One particular stigma women scientists might experience jumped out to me the moment it was mentioned in the documentary, and this was the family leave stigma. While there is increasing acceptance for maternity leave and extending benefits and durations, in many workplaces and careers women find it challenging to take the maternity leave they may need to take care of themselves and their newborns. I recall reading through a book about questions interviewees are asked during medical school interviews. It stated that many interviewers still exclusively ask women interviewees about what their plans for family are, and how it will fit into their journey in medicine. The question highlights that women will be more burdened by their pregnancy, delivery, and care for their children than men, which evokes a traditional sexist view that women should be responsible for taking care of the family and not have a career outside of the house. As more women are entering the workforce and developing careers, there should be more of a push to support measures such as paternity leave so that both men and women can have time to tend to their families. The expectation should no longer be that the mother, who typically will be physically nurturing the baby from pregnancy through breastfeeding, is mostly responsible for child rearing.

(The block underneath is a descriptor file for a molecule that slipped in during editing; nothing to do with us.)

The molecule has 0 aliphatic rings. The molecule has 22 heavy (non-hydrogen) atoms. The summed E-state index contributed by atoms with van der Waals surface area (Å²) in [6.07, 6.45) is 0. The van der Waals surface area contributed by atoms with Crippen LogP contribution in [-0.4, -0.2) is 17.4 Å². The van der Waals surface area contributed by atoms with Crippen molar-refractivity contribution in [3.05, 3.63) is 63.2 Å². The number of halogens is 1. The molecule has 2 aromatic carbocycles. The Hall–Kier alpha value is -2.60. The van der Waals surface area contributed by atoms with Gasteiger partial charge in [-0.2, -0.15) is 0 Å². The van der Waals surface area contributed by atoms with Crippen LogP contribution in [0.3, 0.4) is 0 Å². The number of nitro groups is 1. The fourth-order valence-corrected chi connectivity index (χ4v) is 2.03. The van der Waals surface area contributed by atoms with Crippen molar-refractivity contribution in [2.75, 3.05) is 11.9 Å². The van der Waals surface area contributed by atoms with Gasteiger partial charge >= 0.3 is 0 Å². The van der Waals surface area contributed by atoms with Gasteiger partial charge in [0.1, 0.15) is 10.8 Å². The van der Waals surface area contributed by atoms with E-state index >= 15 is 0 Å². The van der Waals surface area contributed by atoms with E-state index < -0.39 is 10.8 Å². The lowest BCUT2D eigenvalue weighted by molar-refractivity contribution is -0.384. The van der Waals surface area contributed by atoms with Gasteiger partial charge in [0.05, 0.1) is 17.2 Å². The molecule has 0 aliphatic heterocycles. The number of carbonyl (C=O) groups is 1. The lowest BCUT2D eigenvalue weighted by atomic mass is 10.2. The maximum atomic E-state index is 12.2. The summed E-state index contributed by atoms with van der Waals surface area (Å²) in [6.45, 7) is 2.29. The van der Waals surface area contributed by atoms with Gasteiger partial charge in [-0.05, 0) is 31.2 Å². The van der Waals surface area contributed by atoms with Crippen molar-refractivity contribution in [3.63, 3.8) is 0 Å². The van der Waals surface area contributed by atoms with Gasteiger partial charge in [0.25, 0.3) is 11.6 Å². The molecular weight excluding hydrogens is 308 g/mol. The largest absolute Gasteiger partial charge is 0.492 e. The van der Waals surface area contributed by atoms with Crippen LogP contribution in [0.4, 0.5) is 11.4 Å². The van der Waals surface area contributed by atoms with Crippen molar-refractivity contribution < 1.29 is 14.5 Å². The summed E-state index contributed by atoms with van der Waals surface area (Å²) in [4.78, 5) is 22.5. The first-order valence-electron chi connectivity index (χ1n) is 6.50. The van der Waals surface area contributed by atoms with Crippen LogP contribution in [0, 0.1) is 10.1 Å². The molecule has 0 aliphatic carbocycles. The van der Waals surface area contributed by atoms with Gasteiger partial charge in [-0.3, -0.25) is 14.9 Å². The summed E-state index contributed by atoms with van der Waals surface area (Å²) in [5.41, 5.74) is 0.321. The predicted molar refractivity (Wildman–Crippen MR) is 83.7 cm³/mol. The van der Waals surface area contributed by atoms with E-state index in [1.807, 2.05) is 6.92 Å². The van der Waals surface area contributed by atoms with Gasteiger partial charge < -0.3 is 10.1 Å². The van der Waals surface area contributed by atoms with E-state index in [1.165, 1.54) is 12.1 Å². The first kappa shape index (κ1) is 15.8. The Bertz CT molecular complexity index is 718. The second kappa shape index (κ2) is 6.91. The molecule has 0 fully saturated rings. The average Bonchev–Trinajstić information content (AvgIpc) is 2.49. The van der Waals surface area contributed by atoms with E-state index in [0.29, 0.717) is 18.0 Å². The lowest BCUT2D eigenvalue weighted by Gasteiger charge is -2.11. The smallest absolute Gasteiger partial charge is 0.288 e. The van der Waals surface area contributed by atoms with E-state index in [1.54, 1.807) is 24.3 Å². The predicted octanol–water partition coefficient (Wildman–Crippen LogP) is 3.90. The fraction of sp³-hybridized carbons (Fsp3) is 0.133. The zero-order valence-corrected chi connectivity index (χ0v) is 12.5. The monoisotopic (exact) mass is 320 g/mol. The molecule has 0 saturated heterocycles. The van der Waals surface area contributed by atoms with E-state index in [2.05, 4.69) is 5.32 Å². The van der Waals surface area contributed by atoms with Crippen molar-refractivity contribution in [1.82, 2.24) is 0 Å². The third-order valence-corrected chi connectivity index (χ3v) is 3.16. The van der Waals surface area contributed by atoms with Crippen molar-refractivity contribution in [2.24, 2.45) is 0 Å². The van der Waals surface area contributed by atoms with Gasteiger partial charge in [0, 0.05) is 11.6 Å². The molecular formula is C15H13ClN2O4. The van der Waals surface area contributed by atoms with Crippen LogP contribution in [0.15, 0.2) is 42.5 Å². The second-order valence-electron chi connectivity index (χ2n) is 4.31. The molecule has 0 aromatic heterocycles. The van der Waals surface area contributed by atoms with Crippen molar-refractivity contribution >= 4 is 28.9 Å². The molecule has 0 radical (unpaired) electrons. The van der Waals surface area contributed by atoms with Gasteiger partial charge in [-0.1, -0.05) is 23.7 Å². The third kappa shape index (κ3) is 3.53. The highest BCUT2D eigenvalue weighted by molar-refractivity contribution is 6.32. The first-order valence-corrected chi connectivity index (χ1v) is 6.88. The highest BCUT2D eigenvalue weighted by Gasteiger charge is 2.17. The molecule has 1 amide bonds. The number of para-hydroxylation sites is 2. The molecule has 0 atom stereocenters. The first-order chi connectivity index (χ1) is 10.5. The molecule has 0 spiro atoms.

The depth to which gender bias and sexism is imbedded into our culture, society, and individual beliefs is astounding. What is even more eye-opening is the amount of unconscious bias that lives in all of us. A poignant quote from Picture a Scientist is that “we are all part of the problem, because unconscious bias lives in all of us.” To become more aware of unconscious bias, we can take Implicit Association Test, or IAT, to assess the strength of our associations between two ideas and concepts. Though explicit bias can contribute to the results of the test and results may not be indicative of individual biases unless the scores are fairly polarized, the process of taking the tests helps us think about the issues of sexism and gender bias, as well as other social issues (racism, etc.) in various tests. (Find out more on the website here: https://implicit.harvard.edu/implicit/takeatest.html).

Biologist Dr. Nancy Hopkins, chemist Dr. Raychelle Burkes, and geologist Dr. Jane Willenbring share with us portions of their incredible journeys as they navigated the frequently sexist settings of expeditions and laboratories, endured countless instances of harassment based on their identities, and ultimately succeeded in becoming the powerful and inspiring women scientists they are today. Picture a Scientist intricately weaves these stories together with expertise and commentary from many colleagues, women scientists, and others who together show us the importance of recognizing the systemic and societal discrimination of women, especially women of color, in academia. This documentary may be triggering for women who have experienced harassment, but I would encourage everyone to consider watching Picture a Scientist regardless of gender, identity, or interest in science. In Picture a Scientist, Dr. Burkes states insightfully that “science is subject to all of our brilliance, and all of our bias.” We must be aware of systemic issues such as sexism and racism, acknowledge our own biases that include those we have absorbed from our upbringing and society, and work to reduce the impact of our biases on our interactions with others. In doing so, we can tackle these systemic problems together.